The Handmaid’s Tale is even more disturbing than most postapocalyptic fiction since Atwood uses history as the guide. It doesn’t feel gimmicky. Much of what happens in the show — the rise of a totalitarian state, the subjugation of women using religion as a tool in a fascist theocracy — has happened elsewhere. There are no flying saucers or magic monsters that keep them captive. The reality becomes even more alarming in this Frankenstein’s mash-up of religious fundamentalist values. The foundation of the republic, after all, stems from the Puritanism that bubbles beneath America today.
In Gilead, women are essentially treated like farm animals, “a prized pig,” as Offred calls it, and punished with electric cattle prods.
Atwood pays homage to British novelist George Orwell in the use of ornate doublespeak. In The Hand- maid’s Tale, homosexuals are called “gender traitors,” a crime punishable by death.
Bodies of a priest and gay men are found on “The Wall,” which surrounds the former Harvard University, a nod to the intolerance of the regime and a symbol that remains omnipresent by contemporary standards.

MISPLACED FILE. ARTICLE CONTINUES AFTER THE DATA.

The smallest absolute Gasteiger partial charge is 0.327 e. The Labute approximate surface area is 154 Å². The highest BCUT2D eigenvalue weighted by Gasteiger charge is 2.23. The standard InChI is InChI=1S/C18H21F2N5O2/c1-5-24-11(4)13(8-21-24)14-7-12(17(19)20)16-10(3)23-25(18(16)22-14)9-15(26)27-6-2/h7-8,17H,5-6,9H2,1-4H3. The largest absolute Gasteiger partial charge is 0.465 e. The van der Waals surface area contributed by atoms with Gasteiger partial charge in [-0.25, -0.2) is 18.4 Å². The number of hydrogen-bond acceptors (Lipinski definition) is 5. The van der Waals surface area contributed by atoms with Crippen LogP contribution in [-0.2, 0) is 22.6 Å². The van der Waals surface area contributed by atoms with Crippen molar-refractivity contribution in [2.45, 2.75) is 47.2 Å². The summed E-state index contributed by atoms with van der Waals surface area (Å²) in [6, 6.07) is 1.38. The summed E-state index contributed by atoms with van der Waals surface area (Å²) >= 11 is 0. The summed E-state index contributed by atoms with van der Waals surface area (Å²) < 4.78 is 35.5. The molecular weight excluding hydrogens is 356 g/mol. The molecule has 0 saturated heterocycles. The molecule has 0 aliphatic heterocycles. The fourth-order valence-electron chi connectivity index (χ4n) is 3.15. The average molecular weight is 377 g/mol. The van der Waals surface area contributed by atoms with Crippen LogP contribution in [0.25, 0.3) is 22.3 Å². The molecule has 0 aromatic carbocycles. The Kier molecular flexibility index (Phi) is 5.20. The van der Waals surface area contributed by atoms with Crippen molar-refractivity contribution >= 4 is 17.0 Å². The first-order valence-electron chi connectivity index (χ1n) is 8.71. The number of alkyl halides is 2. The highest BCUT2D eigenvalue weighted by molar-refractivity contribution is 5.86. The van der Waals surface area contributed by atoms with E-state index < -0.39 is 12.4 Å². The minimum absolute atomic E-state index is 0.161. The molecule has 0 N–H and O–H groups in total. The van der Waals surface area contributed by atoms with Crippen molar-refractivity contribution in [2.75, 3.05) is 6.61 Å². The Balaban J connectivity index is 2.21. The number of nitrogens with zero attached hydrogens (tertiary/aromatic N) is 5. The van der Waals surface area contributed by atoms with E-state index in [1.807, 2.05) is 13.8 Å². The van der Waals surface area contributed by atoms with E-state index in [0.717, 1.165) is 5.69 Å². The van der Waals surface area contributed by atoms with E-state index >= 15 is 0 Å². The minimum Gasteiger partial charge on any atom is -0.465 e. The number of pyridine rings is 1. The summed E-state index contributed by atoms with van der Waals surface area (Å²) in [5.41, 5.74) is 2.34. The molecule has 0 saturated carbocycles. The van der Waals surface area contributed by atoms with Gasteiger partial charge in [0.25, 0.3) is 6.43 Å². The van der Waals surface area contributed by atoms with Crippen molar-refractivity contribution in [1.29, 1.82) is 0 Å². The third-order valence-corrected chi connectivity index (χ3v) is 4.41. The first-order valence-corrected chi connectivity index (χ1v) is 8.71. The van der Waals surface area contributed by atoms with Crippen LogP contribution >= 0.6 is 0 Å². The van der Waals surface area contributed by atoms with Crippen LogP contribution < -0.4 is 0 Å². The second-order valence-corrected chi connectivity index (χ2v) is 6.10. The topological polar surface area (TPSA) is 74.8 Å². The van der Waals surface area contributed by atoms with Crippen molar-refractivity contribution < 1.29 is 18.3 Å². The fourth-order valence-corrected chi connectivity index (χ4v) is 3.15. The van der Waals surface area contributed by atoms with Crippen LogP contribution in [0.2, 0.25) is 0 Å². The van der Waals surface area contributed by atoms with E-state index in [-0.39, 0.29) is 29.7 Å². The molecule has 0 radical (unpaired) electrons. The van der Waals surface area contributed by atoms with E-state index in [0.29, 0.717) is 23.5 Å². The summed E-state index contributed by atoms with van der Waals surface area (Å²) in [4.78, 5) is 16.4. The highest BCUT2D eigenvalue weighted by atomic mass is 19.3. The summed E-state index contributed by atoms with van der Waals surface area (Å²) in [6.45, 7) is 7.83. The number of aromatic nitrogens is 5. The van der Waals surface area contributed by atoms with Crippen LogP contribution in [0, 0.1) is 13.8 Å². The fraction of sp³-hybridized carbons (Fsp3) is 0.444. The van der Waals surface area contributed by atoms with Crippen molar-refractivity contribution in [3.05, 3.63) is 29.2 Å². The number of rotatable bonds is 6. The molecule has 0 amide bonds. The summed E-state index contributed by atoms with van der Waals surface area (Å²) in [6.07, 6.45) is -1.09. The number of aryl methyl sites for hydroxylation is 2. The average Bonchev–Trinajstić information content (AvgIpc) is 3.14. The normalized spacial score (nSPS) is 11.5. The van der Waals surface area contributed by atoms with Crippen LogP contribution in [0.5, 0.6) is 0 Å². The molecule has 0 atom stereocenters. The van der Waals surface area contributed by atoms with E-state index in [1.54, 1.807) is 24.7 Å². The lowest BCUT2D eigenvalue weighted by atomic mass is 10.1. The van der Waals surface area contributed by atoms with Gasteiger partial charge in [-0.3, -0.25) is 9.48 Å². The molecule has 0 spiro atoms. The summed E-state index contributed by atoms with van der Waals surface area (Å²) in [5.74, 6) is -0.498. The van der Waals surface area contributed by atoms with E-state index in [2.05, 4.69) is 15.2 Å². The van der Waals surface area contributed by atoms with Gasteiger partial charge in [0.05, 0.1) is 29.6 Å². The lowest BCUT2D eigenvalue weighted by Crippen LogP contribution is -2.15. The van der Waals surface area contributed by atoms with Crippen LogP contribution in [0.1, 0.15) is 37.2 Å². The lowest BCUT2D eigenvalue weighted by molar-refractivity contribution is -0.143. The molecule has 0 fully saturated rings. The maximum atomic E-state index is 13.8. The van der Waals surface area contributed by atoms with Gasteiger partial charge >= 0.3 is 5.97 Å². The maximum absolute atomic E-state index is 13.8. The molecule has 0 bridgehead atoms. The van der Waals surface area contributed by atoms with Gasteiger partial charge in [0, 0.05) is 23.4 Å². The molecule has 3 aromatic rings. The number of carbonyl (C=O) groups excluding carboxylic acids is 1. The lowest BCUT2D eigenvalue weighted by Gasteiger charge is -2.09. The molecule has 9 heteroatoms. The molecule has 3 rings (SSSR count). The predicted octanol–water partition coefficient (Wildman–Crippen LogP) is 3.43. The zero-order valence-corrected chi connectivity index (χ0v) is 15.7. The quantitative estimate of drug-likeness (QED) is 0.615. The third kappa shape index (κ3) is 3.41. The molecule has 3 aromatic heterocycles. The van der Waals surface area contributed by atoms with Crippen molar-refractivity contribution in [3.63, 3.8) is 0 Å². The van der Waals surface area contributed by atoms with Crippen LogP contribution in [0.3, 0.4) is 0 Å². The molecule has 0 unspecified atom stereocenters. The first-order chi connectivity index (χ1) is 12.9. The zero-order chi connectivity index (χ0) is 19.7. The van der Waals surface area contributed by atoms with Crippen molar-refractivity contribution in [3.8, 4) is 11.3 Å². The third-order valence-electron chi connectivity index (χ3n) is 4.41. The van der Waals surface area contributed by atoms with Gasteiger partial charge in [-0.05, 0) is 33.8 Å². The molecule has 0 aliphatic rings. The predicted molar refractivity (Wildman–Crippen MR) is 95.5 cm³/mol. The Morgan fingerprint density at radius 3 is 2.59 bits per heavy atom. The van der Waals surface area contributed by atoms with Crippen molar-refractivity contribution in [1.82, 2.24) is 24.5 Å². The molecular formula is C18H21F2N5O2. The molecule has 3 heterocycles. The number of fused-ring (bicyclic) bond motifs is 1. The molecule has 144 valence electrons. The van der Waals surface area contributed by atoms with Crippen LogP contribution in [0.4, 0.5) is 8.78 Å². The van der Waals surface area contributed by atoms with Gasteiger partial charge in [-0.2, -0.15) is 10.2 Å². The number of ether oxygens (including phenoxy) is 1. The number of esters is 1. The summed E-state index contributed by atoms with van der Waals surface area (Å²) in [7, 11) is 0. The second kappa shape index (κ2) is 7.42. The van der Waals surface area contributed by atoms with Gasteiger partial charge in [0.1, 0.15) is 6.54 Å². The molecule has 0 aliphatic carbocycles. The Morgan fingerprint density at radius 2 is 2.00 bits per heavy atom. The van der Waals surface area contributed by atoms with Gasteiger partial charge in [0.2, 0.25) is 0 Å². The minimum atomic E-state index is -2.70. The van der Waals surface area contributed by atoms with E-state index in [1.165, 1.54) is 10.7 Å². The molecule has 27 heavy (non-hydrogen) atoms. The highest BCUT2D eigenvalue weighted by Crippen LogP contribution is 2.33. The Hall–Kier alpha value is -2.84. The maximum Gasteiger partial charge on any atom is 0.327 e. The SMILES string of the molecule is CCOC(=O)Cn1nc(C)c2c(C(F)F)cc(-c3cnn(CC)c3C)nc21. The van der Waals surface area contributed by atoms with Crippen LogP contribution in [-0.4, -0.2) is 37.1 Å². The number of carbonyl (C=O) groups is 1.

Over the decades the work has meant different things: from a treatise on feminism — a “feminist 1984” — to a critique on the abuse of power.
There was, perhaps not memorably, an arty, high-profile film in 1990 starring Natasha Richardson and Faye Dunaway with a screenplay by Harold Pinter. It was a beautifully stylized flop at the box office.
In the Hulu adaptation, showrunner Bruce Miller has wisely used the voice-overs that were lacking in the movie; making Offred less a symbol, more a real person.
In February, The Handmaid’s Tale overtook 1984 on the bestseller lists. The book currently tops the Star’s Canadian fiction chart. And women dressed as handmaids, in giant white winged hoods and red robes, have recently appeared in American protests over abortion rights.
So it’s perhaps no surprise that the author was recently named one of Time’s 100 most influential people of 2017. What no one could have foreseen is the confluence of factors that led to Atwood’s work having the kind of impact it does on the current political and cultural zeitgeist.
That, uncorked like aged cider and brewed in a new golden age of television, it would take more than three decades to mature into a perfect kind of poignancy.